Linux - NewbieThis Linux forum is for members that are new to Linux.
Just starting out and have a question?
If it is not in the man pages or the how-to's this is the place!
Welcome to LinuxQuestions.org, a friendly and active Linux Community.
You are currently viewing LQ as a guest. By joining our community you will have the ability to post topics, receive our newsletter, use the advanced search, subscribe to threads and access many other special features. Registration is quick, simple and absolutely free. Join our community today!
Note that registered members see fewer ads, and ContentLink is completely disabled once you log in.
If you have any problems with the registration process or your account login, please contact us. If you need to reset your password, click here.
Having a problem logging in? Please visit this page to clear all LQ-related cookies.
Introduction to Linux - A Hands on Guide
This guide was created as an overview of the Linux Operating System, geared toward new users as an exploration tour and getting started guide, with exercises at the end of each chapter.
For more advanced trainees it can be a desktop reference, and a collection of the base knowledge needed to proceed with system and network administration. This book contains many real life examples derived from the author's experience as a Linux system and network administrator, trainer and consultant. They hope these examples will help you to get a better understanding of the Linux system and that you feel encouraged to try out things on your own.
Click Here to receive this Complete Guide absolutely free.
Distribution: ArchLinux 64 bit (with Openbox and fbpanel)
Intelligent (hopefully) Question about Distros
I tried Ubuntu 7, wasn't thrilled.
I am running now Ubuntu 8 and again not thrilled--seems to be slow in fact.
I am looking for a workstation for LAMP development. What I want is a simple desktop environment where all software and my distro are stable, as in rock solid. Excitement I am not looking for--boring stability is what interests me.
I don't have a preference for WM yet either.
Although I DO indeed like GUI tools for installation and configuration of things--I am still a bit of a newbie, albeit an advanced one.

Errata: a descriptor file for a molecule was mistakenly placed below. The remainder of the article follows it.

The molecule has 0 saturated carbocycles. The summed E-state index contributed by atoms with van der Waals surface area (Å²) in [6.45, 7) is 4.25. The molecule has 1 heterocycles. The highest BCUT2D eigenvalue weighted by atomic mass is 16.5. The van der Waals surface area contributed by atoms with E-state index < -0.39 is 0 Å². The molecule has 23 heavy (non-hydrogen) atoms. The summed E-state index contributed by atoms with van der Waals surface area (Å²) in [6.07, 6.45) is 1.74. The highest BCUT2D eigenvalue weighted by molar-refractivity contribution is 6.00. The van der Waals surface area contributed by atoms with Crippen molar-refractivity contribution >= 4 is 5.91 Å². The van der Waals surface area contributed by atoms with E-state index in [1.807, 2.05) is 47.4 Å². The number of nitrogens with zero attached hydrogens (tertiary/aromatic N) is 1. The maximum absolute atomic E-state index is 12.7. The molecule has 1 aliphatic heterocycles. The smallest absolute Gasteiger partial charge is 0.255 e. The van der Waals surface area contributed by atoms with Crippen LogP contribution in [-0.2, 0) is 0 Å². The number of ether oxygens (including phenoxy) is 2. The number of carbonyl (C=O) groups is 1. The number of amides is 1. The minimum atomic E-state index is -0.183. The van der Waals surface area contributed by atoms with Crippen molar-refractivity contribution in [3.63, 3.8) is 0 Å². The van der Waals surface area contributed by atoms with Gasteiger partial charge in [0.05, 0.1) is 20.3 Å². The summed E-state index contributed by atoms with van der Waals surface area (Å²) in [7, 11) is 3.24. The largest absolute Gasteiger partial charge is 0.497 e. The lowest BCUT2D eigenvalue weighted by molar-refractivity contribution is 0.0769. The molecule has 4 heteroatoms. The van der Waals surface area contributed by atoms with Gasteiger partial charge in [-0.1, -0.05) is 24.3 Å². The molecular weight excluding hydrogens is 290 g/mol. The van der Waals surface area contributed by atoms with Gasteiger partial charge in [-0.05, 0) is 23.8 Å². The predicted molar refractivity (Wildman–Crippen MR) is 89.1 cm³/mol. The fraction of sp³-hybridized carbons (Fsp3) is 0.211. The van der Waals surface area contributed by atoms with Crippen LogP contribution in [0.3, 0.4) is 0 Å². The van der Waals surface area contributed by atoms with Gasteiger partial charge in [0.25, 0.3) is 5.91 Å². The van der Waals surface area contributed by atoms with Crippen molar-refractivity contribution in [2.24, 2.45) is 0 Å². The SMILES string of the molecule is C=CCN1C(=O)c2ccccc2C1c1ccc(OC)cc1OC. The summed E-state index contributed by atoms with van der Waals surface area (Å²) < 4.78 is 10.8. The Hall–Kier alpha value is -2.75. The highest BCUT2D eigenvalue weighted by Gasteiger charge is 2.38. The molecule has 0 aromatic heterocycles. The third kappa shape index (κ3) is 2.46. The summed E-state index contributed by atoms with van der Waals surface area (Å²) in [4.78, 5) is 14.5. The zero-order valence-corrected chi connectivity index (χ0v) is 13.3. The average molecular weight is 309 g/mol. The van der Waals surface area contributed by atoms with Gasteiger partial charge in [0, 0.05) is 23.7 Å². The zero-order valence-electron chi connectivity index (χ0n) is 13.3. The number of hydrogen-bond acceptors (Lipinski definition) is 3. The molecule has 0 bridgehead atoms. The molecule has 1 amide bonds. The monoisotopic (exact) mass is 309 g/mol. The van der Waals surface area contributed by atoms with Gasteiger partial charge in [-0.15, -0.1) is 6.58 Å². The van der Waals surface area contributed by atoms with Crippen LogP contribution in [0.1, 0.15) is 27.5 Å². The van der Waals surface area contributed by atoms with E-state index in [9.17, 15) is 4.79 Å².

Seems to me that Debian or OpenSUSE fit the bill. Debian I understand is known to be ROCK solid, yet OpenSUSE seems more popular today for desktops.
Last edited by FredJones; 05-13-2008 at 11:03 AM.
Reason: spelling correction.
I have been using Mandriva since Mandrake 7.2 and I like it.
I have never reinstalled it, but always upgraded. Sometimes that was exciting, but that is how I do it. So my current configuration is Mandriva 2008, but the setup is more plain vanilla Linux from the old days (with su working as expected, and root readily available etc). I understand that a clean install of Mandriva 2008 will lead to the restrictions in su that are similar to what you see in Ubuntu (which drives me crazy...) but having not done it I cannot say for sure.
I do a lot of development including some really low-level things, and my system has been up now for 40 days (since the last time I upgraded a video driver, which did force a reboot when I got into some config problems). In that time I have had to restart X a couple of times, but otherwise no problems.
Distribution: Ubuntu 12.04, Mint 13, RHES 5.5, RHES 6
Try Xubuntu a derivative of Ubuntu. If you are still running Ubuntu you can simple install the "xubuntu-desktop" package and you can test drive it without loosing any of your settings or installed packages. The nice thing with Xubuntu is you still have access to the thousands of aptable applications. I run Xubuntu the actual distrobution on a PIII 1.2GHz laptop w/ 512MB of ram and it is very responsive.
Just to be sure you know, FJ, Debian has stable, testing, and unstable versions. Stable is just that, more stable than anything this side of Slackware. Testing is also very stable, though. Unstable you probably want to avoid until you know Debian very thoroughly.
If you're downloading stable, you can later upgrade to testing or unstable by changing /etc/apt/sources.list. You can also step down from unstable to testing or stable, although I understand that is trickier. If you find stable's software isn't recent enough for your needs, upgrading to testing is easy and gives you much newer software. The current version of testing (Lenny) is due to be issued as the new stable in September.
I understand that a clean install of Mandriva 2008 will lead to the restrictions in su that are similar to what you see in Ubuntu (which drives me crazy...) but having not done it I cannot say for sure.
I've just done that and it's only a minor annoyance. A one line change in the kdm config file is all you need. Just change the line to allow root logins from false to true. Sorry, I'm at work now so can't give you the exact option or file name, but a little browsing should help you find it. If not, I can help after I get home tonight.
I've used 3 different versions of Mandriva now and can recommend it for most purposes. However I will also say that all of the distros mentioned in this thread are high quality. Let your personal preference be your guide.